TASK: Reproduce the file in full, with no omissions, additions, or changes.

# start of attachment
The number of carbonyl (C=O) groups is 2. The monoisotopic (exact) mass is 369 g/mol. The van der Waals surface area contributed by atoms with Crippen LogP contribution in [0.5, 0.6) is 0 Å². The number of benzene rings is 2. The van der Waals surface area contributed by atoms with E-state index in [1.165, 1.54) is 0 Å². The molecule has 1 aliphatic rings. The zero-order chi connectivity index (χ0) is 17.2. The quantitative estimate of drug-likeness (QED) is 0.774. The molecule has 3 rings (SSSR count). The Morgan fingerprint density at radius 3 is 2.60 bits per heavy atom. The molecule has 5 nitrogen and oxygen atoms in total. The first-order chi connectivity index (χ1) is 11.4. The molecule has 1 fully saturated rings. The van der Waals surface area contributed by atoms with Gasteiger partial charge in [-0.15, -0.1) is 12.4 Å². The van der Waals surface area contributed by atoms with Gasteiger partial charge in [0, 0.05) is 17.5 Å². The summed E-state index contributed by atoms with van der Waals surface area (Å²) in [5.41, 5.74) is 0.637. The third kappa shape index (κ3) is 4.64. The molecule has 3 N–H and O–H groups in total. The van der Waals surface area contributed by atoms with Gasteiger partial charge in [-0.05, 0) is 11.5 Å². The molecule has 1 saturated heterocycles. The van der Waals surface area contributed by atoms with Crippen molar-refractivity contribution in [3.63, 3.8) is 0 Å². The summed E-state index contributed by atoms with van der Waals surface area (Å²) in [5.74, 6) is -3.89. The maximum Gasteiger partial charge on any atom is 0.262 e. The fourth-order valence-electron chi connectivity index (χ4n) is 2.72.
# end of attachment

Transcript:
The number of carbonyl (C=O) groups is 2. The monoisotopic (exact) mass is 369 g/mol. The van der Waals surface area contributed by atoms with Crippen LogP contribution in [0.5, 0.6) is 0 Å². The number of benzene rings is 2. The van der Waals surface area contributed by atoms with E-state index in [1.165, 1.54) is 0 Å². The molecule has 1 aliphatic rings. The zero-order chi connectivity index (χ0) is 17.2. The quantitative estimate of drug-likeness (QED) is 0.774. The molecule has 3 rings (SSSR count). The Morgan fingerprint density at radius 3 is 2.60 bits per heavy atom. The molecule has 5 nitrogen and oxygen atoms in total. The first-order chi connectivity index (χ1) is 11.4. The molecule has 1 fully saturated rings. The van der Waals surface area contributed by atoms with Gasteiger partial charge in [-0.15, -0.1) is 12.4 Å². The van der Waals surface area contributed by atoms with Gasteiger partial charge in [0, 0.05) is 17.5 Å². The summed E-state index contributed by atoms with van der Waals surface area (Å²) in [5.41, 5.74) is 0.637. The third kappa shape index (κ3) is 4.64. The molecule has 3 N–H and O–H groups in total. The van der Waals surface area contributed by atoms with Gasteiger partial charge in [-0.05, 0) is 11.5 Å². The molecule has 1 saturated heterocycles. The van der Waals surface area contributed by atoms with Crippen molar-refractivity contribution in [3.63, 3.8) is 0 Å². The summed E-state index contributed by atoms with van der Waals surface area (Å²) in [5.74, 6) is -3.89. The maximum Gasteiger partial charge on any atom is 0.262 e. The fourth-order valence-electron chi connectivity index (χ4n) is 2.72.